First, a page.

Co-op 101: How To Make The Most Out Of Your Work Term


In today’s competitive job market, co-op programs are a valuable option for eligible students.

Not only will you gain professional skills, you’ll also get practical hands-on experience in your field of study before you graduate. Maybe you’ll discover a new passion, or maybe you’ll realize the specific role isn’t for you. Regardless, your foot in the door is your one step ahead of the competition, so when you graduate you feel more confident to walk right in.

Make the most of your co-op experience so when you graduate, you can open up doors to your dream career.

Treat every day like a learning opportunity

The first week at your new workplace will be orientation and training, introductions to your colleagues, and getting comfortable in your new role and work environment. Eventually, you will become accustomed to your daily and weekly tasks, and become more involved in other ad hoc projects.

hands-people-woman-working (1280x853)Don’t fall into a rut – it’s important that you always feel challenged, and learn something new every day, no matter how small. Don’t wait for people to approach you with new information, seek it out! For example, if you’re working on a data-entry specific task, find a way to streamline your process by learning keyboard shortcuts.

If you are in need of a challenge, ask your supervisor for more ways to be involved with team assignments. You’re a student, but that doesn’t mean you can’t make a lasting impact on an organization! Employers value workers who are enthusiastic about the work they can do, so they will likely come up with something new for you to help with.

Ask questions and join the conversation

night-office-shirt-mail (853x1280)During your first week, discuss expectations with your supervisor so you can set goals and objectives for a successful work term. Attend staff meetings, take note of key discussions, and don’t feel intimidated to ask questions.

If you have an idea, express it with confidence. Think of yourself as a contract student employee, not a coffee-grabbing intern. There are no dumb questions, especially when you are learning the ropes of a new workplace. Besides, it’s far better to ask and feel silly for five minutes than to feel silly your entire work term not knowing the answer to your question.

Learn from mistakes and ask for feedback

women working (1280x853)As a first-time employee in the workforce, your supervisor will expect you to make mistakes. Remember, you were selected to be a part of the team, and your colleagues and managers want you to succeed.

Ask for feedback when it isn’t overtly expressed. In a co-op role, you aren’t given a grade after every assignment like in school. If you’ve worked on something really hard and only get a small tap on your shoulder as an appraisal, ask your supervisor what they thought of it and how you can improve for future projects. This shows your initiative and willingness to grow from constructive criticism.

Keep track of all your tasks and contributions

pen in book (1280x853)It’s important to write down everything you’ve contributed and have worked on at your placement. Not only does this make writing your co-op work term report at the end much easier, it will help you enhance your portfolio and explain your learning experiences to future employers.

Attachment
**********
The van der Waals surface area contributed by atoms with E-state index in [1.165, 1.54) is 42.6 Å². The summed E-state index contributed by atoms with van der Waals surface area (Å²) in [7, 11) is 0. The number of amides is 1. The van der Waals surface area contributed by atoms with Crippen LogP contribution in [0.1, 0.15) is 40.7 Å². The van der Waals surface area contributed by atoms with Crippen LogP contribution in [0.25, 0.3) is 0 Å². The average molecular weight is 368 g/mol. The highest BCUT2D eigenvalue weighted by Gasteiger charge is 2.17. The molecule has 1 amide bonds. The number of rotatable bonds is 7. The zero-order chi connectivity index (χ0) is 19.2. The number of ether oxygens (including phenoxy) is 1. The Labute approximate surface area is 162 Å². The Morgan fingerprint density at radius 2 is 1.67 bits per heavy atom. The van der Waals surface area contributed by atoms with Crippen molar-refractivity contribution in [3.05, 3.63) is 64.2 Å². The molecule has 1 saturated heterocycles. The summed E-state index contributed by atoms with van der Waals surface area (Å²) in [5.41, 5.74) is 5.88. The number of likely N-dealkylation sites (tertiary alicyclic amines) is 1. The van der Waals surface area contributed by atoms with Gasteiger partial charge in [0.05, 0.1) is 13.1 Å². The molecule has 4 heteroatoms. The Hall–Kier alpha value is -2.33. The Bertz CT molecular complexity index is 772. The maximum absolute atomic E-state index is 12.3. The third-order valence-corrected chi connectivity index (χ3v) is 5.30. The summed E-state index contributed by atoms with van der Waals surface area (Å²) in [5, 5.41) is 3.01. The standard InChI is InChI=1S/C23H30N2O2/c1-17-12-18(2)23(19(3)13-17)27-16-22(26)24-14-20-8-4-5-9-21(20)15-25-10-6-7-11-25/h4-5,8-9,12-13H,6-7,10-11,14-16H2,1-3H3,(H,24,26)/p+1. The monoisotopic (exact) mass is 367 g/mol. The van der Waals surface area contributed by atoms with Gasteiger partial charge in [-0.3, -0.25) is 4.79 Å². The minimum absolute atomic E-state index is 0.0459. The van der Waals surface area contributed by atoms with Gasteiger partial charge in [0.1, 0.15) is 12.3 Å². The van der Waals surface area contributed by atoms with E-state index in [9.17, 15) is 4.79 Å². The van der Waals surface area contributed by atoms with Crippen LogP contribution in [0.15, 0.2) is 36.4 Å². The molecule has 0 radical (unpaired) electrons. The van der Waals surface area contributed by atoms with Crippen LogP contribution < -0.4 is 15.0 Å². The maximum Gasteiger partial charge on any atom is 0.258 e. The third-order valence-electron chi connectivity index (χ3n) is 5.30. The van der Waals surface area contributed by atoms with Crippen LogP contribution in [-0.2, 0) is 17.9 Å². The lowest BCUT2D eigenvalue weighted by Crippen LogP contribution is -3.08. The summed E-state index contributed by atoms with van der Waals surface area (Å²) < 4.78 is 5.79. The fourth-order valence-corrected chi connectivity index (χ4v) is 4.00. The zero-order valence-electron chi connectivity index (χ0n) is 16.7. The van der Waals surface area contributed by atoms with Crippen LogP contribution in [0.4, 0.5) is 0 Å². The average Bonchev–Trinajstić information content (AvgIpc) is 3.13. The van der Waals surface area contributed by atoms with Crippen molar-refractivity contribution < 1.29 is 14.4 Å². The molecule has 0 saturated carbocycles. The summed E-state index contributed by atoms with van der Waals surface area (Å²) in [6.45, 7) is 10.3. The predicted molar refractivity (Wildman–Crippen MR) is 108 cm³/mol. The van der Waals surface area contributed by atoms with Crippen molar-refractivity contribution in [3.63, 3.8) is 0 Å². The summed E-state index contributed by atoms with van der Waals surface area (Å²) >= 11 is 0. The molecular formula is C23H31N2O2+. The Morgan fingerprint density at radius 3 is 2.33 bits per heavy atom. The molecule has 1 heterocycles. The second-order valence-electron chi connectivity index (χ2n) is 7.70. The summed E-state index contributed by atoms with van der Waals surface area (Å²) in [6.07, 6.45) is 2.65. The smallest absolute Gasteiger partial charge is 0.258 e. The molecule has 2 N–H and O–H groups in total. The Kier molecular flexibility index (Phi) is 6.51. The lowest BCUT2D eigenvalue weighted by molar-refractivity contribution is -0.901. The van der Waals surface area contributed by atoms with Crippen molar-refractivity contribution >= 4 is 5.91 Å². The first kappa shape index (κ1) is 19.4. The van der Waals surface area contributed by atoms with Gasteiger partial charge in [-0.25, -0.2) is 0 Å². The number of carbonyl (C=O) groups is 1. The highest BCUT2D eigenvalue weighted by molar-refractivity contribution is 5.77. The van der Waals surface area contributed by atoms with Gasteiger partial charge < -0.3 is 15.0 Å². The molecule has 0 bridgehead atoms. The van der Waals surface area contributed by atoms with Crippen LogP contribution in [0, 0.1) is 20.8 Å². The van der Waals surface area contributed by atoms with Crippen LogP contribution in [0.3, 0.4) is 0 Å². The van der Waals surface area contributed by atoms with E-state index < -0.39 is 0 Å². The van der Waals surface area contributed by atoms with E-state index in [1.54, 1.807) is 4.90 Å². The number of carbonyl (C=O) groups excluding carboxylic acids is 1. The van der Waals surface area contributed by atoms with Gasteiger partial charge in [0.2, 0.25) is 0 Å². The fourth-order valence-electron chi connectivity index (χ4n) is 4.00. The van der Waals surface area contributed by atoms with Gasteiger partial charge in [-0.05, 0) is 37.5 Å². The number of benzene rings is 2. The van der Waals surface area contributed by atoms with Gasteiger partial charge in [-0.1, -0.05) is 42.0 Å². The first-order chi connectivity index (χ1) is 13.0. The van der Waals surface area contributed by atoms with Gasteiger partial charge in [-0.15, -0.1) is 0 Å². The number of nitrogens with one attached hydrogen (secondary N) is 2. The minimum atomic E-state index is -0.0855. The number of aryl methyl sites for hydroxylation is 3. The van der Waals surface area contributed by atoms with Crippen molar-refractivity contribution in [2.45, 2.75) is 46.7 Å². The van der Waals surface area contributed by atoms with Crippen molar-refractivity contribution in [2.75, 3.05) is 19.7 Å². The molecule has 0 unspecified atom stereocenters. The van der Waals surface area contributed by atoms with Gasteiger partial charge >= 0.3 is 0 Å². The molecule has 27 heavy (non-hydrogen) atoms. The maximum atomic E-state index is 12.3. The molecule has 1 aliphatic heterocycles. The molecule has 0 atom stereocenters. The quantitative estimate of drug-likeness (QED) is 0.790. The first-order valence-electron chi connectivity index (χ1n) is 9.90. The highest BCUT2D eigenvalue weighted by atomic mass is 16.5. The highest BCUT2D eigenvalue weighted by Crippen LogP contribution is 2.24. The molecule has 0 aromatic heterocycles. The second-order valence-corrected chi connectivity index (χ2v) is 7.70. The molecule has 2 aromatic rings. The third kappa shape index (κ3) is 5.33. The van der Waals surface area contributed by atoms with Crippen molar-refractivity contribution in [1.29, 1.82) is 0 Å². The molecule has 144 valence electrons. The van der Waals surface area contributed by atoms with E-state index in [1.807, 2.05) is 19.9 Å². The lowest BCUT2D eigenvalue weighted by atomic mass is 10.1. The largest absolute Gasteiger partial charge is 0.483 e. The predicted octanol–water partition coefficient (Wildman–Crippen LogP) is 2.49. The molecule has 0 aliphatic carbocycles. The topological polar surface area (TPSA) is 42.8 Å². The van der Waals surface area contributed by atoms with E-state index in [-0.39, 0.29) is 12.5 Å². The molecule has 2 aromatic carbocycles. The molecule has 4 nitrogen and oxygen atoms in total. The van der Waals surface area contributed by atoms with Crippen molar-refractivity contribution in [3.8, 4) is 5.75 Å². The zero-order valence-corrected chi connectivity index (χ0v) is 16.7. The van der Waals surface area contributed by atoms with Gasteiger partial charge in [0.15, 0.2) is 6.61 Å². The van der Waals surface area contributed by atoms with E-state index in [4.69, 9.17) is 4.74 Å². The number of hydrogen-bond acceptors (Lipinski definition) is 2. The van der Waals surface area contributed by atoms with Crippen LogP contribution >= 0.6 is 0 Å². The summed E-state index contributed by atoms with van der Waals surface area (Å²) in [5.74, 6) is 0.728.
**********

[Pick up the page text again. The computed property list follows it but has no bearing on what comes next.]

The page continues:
Writing it all down also keeps track of your learning objectives for the term: did you fulfill everything you possibly could in your required job duties? Or is there more that could be done in this area?

Keep in touch and grow your network

Of course, make friends with your co-workers! You are in a prime position to meet people from all levels of your organization and learn about their own work experiences. Connect with your supervisors on LinkedIn and broaden your professional virtual network. These will be your future references, so be sure to make a great impression and cultivate that relationship even after you complete your work term.

Choose Your Tactic: Many Placements vs. One

If you are unsure about what kind of future career path you want to take, consider the many placements approach, as it exposes you to more options. If you’re there for only one work term, chances are you won’t be making any big decisions on certain long-lasting projects happening during your placement. However, with two to three different workplaces during the year, you get to dabble in different environments, expand your network and career options, and broaden the scope of your professional skills.

If you’re in your first work term and absolutely love it, see yourself moving up in this job role, or are working on a project you want to see to the end, try to stay as long as you can at that placement. Organizations would much rather keep an experienced co-op student on for another term so there is less training and more working. If you truly enjoy and see yourself advancing within the organization, create firm ties with your co-workers and take on large projects, so you’ll have a higher chance of landing a job with them after graduation. Your skills acquired from your role are also more refined with time, which is important for future job postings where employers look for length of experience for required skills.

Remember, what you get out of this experience is entirely up to you. Make the most out of your work term by showing initiative and a positive attitude, so you’ll be prepared and confident for your job search after graduation.

Good luck!